So.

Jr.

Sr.

Non-Conf.

.288

.253

.428

.424

Pac-10

.109

.299

.212

.320

Diff.

-.179

+.046

-.250

-.104

 

Also, after combining for four of Arizona’s 32 home runs in non-conference play (12.5 percent), the sophs have three of the five Wildcat homers (60 percent) in conference play.

 

IN THE PAC-10, EXPERIENCE COUNTS: When looking at Arizona’s in-conference stats, one factor seems to separate the top of the batting averages from the bottom half: experience.  Players with at least one year’s experience at Arizona carry the top five batting averages for a combined .306 clip.  Six newcomers, on the other hand, are a woeful .111.

 

LEADING THE PAC: Arizona leads the nation’s toughest conference in ERA (0.85), opposing batting average (.135), strikeouts (444), and is second in hitting (.319) and fielding percentage (.979)

 

RBI FOR EVERYONE! Arizona’s offense has seven players who average .5 RBI per game or better.  The list includes all starters but the two set-up slappers, Autumn Champion and Adrienne Acton, as well as Callista Balko.  A year ago, UA’s Kristie Fox led Division I with a 1.12 rate.

 

Here’s a breakdown of the Wildcats’ RBI per-game:  Fox .79, Mesa, .77, Roth .67, Mowatt .63*, Lowe .62, Leles .62,  and Banister .54.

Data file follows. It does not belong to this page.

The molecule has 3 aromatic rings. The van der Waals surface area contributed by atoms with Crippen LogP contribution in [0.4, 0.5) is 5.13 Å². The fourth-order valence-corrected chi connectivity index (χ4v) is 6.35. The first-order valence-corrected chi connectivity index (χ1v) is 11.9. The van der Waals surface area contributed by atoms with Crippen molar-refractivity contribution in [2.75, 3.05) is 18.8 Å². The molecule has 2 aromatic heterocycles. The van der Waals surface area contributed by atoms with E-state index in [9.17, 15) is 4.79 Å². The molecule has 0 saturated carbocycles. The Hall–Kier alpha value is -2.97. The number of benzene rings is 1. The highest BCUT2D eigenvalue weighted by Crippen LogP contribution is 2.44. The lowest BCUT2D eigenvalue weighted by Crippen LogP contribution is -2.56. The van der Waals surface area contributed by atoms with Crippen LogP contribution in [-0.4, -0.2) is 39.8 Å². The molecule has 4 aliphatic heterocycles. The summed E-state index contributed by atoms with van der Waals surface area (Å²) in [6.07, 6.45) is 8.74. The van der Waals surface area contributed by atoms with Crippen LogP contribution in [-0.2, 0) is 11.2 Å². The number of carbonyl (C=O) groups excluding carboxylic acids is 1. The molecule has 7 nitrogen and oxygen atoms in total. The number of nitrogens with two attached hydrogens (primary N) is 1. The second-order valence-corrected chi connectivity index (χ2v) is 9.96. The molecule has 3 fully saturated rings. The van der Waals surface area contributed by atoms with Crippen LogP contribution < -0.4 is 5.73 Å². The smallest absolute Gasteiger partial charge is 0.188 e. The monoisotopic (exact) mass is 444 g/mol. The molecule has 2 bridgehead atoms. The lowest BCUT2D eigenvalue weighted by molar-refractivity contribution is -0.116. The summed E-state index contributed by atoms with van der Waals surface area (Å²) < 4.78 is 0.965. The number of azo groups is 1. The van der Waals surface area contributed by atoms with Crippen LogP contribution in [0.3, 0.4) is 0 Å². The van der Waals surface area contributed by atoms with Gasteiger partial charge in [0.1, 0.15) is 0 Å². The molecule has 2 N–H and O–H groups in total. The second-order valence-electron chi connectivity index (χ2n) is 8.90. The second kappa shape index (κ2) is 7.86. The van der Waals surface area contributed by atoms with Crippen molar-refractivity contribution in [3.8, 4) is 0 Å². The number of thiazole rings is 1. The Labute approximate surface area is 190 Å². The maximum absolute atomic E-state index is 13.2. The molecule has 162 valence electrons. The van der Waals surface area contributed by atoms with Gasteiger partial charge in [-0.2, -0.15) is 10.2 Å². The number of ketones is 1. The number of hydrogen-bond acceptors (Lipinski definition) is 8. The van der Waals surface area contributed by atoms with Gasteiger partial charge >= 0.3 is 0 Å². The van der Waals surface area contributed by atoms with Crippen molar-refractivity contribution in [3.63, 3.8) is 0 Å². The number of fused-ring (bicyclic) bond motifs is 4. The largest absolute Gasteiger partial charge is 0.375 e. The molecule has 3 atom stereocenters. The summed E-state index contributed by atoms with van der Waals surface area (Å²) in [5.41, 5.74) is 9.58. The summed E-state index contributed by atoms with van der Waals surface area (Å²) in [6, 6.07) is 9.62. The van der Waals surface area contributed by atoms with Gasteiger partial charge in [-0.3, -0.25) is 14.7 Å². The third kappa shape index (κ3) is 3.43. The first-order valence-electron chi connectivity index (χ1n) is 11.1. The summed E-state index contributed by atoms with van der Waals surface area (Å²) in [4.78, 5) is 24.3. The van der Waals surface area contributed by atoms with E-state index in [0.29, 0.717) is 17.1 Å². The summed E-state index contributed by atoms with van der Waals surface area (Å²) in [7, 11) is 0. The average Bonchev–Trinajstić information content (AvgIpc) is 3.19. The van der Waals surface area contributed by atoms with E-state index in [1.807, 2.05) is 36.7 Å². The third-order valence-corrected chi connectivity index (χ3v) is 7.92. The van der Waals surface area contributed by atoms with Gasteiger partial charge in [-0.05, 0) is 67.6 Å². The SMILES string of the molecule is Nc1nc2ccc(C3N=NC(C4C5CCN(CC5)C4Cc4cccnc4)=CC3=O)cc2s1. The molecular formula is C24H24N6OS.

Last year, only two players (Kristie Fox and Jackie Coburn) ended the season with RBI-per-game ratios of better than .5.

 

*Mowatt’s games played do not include contests in which she pitched but did not hit.  Jill Malina has one RBI in three plate appearances.

 

MULTI-HIT AND MULTI-RBI GAMES: Every Arizona starter with the exception of Taryne Mowatt (2) who has only 30 at-bats on the year, has at least one multi-RBI game and a minimum of four multi-hit games.  Leading the way with nine multi-RBI games are Laine Roth and Chelsie Mesa.  Kristie Fox (7), Jenae Leles (6), and Callista Balko and Sam Banister, who have five apiece round out the top of the list.  The most prolific performances came in a five-RBI game for Mesa and a six-RBI contest for Fox in the Baylor series.

 

In the multi-hit game category, Caitlin Lowe has a stranglehold over her teammates with 19 games with two or more hits, despite missing the last four weeks.  Autumn Champion (13), Kristie Fox (12), Chelsie Mesa (9) and Laine Roth (8) round out the top of the list.  All told, UA batters have combined for 87 multi-hit and 51 multi-RBI games.